News
15 Aug 2019, 12:21
Benjamin Wehrmann

Solar power module production in Europe can become economically viable again, study finds

Clean Energy Wire

The production of solar power modules in Europe can be made economically viable again if production sites are planned sufficiently large, a study by research institute Fraunhofer ISE and commissioned by German mechanical engineering association VDMA has found. After a boom period for solar power module producers in Germany that ended around 2010, production almost entirely moved to China due to much lower costs. According to the study, however, production could be relocated to Europe if the annual production capacity reaches at least 5 gigawatts, which corresponds to an investment of about one billion euros, VDMA said. Due to the fact that most production today takes place in East Asia, "a new dependency is emerging for Germany and Europe, although the technological competence is available here”, said Jutta Trube, VDMA's solar power production head. A solar power module for the European market could now be manufactured at competitive costs in Europe, partly because transport costs would be much lower. The cheapest option would be to establish the entire module production chain in a European country with low labour costs, the study found.

Solar power plays an important role in Germany's plan to increase the share of renewables in power consumption from about 38 percent in 2018 to 65 percent by 2030. The costs for solar power have fallen substantially in the past few years, not least because of the high volumes produced for the subsidised German market, and solar has now become the cheapest form of power production in many countries around the world. Due to strong competition from China, many German solar power pioneers went bankrupt over the last decade and the lifting of EU tariffs on Chinese panels has fuelled fears that this might be the last straw for the European solar power industry.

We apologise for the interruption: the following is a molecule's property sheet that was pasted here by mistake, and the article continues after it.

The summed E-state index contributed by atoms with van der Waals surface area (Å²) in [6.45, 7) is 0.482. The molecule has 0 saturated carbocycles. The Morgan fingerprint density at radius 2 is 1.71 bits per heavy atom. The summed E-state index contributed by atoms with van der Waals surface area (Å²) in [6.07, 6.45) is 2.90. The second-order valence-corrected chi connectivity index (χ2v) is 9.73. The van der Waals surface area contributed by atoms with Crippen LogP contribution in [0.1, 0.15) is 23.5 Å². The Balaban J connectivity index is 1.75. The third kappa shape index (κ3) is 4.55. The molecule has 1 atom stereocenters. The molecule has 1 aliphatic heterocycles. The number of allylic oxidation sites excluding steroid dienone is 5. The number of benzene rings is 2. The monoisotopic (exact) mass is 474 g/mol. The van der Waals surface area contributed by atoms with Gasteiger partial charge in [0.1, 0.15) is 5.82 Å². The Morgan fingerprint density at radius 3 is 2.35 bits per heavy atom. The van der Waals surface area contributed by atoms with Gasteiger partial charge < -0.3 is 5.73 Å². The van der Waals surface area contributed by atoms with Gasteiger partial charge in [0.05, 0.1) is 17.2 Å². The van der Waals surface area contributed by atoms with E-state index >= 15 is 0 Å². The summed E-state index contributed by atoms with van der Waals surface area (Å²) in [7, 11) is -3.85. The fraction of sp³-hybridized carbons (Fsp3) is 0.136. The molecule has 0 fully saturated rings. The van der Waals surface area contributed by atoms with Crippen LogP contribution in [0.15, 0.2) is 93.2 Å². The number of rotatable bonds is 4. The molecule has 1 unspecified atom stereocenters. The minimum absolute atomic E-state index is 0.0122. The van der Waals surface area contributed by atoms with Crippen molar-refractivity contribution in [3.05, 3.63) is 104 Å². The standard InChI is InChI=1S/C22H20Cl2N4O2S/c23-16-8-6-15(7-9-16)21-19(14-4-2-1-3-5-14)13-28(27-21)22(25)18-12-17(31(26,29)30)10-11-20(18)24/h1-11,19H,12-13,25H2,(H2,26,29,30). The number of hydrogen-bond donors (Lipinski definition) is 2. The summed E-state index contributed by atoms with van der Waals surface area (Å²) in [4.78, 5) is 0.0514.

All texts created by the Clean Energy Wire are available under a “Creative Commons Attribution 4.0 International Licence (CC BY 4.0)” . They can be copied, shared and made publicly accessible by users so long as they give appropriate credit, provide a link to the license, and indicate if changes were made.
« previous news next news »

Ask CLEW

Kerstine Appunn

Researching a story? Drop CLEW a line or give us a call for background material and contacts.

info@cleanenergywire.org

+49 30 700 1435 212

Journalism for the energy transition

Get our Newsletter
Join our Network
Find an interviewee